Iron Chef chili shrimp
It's not the food-as-pro-wrestling concept or the program's campy, tongue-in-Japanese-cheek approach that appeals to me, though, so much as a more serious food-lover's element that's found more between the lines than on the surface: Even if the "challenge" and its outcome are largely scripted, there's some hard-core cooking happening on the Kitchen Arena floor, as leading restaurant chefs innovate and improvise with the ingredient du jour under time pressure.
Detailed recipes aren't published or even necessarily shown in full as the camera cuts from scene to scene. But I've picked up on some really interesting ideas and crafted more than a few recipes of my own (such as the pork and shrimp roll featured last month) based on a glimpse of a dish being prepared by Chen, Morimoto, Sakai or one of their usually hapless challengers.
One frequently recurring Iron Chef theme is Szechwan chili prawns, a mysterious creation purportedly invented by the late Chinese chef Chen Kenmin, who is invariably described in hushed, reverent tones as "the God of Szechwan cooking." Iron Chef Chinese Chen Kenichi, Kenmin's son, is said to have mastered his father's dish and often trots it out in the heat of competition; on occasion a challenger will offer a version in an attempt to prove he can do it even better.
I've never seen the preparation shown in full from start to finish, but it looks simple enough: Prawns or large shrimp are stir-fried with a scant, thick, bright-red Szechwan-style sauce that appears to have ketchup as a key ingredient and that is surely fiery. At some point during the quick procedure, Chen almost always picks up his oversize wok and gives it a toss, causing the entire contents to fly up in the air, gently flip, and fall back into the pan. I decided not to try to emulate this.
The rest of the dish went easily enough, though. On the first try, declining to venture out to get ketchup, I substituted a bit of tomato paste mixed with Asian flavor ingredients and hot chile spice. After conferring with my foodie buddy Stuart on our Food Lovers' Discussion Group, I tried it again, replacing the tomato paste with an even more offbeat ingredient: Heinz-brand chili sauce. Remarkably, this option was a triumph, well worth the investment in a small bottle of a mass-market condiment that I'll likely use again.
One more keys to success - and good advice in making almost any assertively flavored Szechwan dish - use more garlic, ginger and scallions than you think seems reasonable. Don't hold back. Your taste buds will thank you.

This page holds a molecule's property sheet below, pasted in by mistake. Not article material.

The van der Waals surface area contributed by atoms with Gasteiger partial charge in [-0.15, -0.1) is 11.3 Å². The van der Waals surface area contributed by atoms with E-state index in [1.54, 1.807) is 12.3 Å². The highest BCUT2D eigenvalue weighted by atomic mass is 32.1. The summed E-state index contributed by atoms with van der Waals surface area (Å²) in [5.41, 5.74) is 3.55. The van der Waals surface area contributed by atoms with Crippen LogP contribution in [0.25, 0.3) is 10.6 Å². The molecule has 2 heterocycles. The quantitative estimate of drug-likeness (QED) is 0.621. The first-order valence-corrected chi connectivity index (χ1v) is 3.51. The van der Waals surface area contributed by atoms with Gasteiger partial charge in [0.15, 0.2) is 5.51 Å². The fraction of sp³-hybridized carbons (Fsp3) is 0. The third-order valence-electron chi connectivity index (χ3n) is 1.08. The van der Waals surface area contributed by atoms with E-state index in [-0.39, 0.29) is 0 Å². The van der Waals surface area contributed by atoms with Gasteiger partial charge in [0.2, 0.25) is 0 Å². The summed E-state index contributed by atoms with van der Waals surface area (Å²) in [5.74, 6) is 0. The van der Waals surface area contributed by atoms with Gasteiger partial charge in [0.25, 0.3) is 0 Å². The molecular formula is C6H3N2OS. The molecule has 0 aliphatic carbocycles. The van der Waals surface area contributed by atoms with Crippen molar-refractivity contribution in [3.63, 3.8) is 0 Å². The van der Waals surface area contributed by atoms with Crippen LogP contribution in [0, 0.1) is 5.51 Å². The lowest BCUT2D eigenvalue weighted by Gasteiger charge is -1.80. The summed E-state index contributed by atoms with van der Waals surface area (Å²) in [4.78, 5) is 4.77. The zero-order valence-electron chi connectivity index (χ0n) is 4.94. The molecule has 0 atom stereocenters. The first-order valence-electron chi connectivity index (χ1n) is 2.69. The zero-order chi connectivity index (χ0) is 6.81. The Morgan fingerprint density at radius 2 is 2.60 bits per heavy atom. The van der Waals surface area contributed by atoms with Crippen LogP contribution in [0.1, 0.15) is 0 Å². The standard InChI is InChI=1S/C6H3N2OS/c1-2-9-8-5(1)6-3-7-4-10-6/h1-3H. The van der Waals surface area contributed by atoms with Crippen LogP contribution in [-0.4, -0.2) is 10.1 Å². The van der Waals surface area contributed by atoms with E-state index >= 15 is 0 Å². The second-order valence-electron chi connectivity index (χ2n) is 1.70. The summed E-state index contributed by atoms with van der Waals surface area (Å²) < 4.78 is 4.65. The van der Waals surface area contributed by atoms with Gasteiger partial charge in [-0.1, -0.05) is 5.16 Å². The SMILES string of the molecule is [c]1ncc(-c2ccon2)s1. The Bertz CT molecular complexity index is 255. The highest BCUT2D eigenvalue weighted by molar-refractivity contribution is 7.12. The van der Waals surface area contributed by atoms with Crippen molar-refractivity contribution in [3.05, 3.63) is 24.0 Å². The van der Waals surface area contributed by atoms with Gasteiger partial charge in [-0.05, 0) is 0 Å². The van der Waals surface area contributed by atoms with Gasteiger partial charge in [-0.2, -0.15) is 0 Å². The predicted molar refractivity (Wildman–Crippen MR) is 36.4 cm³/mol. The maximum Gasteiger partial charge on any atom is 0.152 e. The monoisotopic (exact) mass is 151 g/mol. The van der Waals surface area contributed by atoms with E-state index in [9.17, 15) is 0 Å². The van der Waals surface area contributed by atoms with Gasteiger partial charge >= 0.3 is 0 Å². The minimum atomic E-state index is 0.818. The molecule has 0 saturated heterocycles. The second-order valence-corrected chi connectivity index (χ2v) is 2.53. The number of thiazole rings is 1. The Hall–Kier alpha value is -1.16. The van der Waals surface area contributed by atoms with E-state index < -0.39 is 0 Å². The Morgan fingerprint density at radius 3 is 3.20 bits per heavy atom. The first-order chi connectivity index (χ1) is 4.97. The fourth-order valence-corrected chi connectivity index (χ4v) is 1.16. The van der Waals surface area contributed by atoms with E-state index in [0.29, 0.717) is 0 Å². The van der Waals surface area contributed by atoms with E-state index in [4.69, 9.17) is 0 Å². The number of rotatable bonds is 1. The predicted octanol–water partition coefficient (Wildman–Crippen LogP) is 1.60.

Speaking of Chen on the FoodTV Website, the netork's publicists wrote, "With his good-humored, expressive face, Kenichi promotes the philosophy 'Cooking is love,' and he offers happiness through his food." I can't disagree with that. Iron Chef makes me smile.INGREDIENTS: (Serves two)
18-20 peeled jumbo shrimp, about 12 ounces (360g)
1. Dissolve 1 tablespoon salt in 4 cups of warm water, and put the shrimp in to "brine" for 10 or 15 minutes.
2. Peel and mince the garlic and ginger and set them aside in a small bowl with the dried red-pepper flakes. Mix all the remaining ingredients except the peanut oil and scallions in a bowl. Chop the scallions.
3. Heat a wok or saute pan over high heat until it's very hot, then put in the peanut oil and swirl to cover the bottom of the pan. When it sizzles, put in the garlic, ginger and red-pepper mix and stir-fry briefly, until the vegetables are translucent. Add the shrimp and the chili sauce or tomato paste mix and stir-fry just until the shrimp are cooked through and pink, adding a small amount of water if the sauce becomes too thick and dry. Stir in the scallions and serve with plenty of steaming white rice.
MATCHING WINE: Fiery Asian dishes like this one are challenging with wine, and many experts advise against even bothering to try. Cold beer or tea makes a fine beverage companion. I'm always experimenting, though, and in two variations on this dish tried two different light-style reds - the Sokol-Blosser "Meditrina" red blend featured in yesterday's 30 Second Wine Advisor and a Chanrion 2002 Beaujolais Cotes-de-Brouilly - reasoning that the tomato sweetness and chile-pepper kick of the sauce would stand up to a red even if the shrimp would usually suggest a white. As it turned out, both pairings were passable if not awe-inspiring, the sauce and the wine seeming to heighten each other's fruit, but making a less-than-refreshing match with the heat of chile peppers. Another time, I might try falling back on an off-dry Riesling, which often works surprisingly well with fiery fare, or a more idiosyncratic match that I swear works with hot'n'spicy stuff, the much-maligned, sweetish and fizzy Lambrusco of Emilia-Romagna.
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Copyright 2004 by Robin Garr. All rights reserved.
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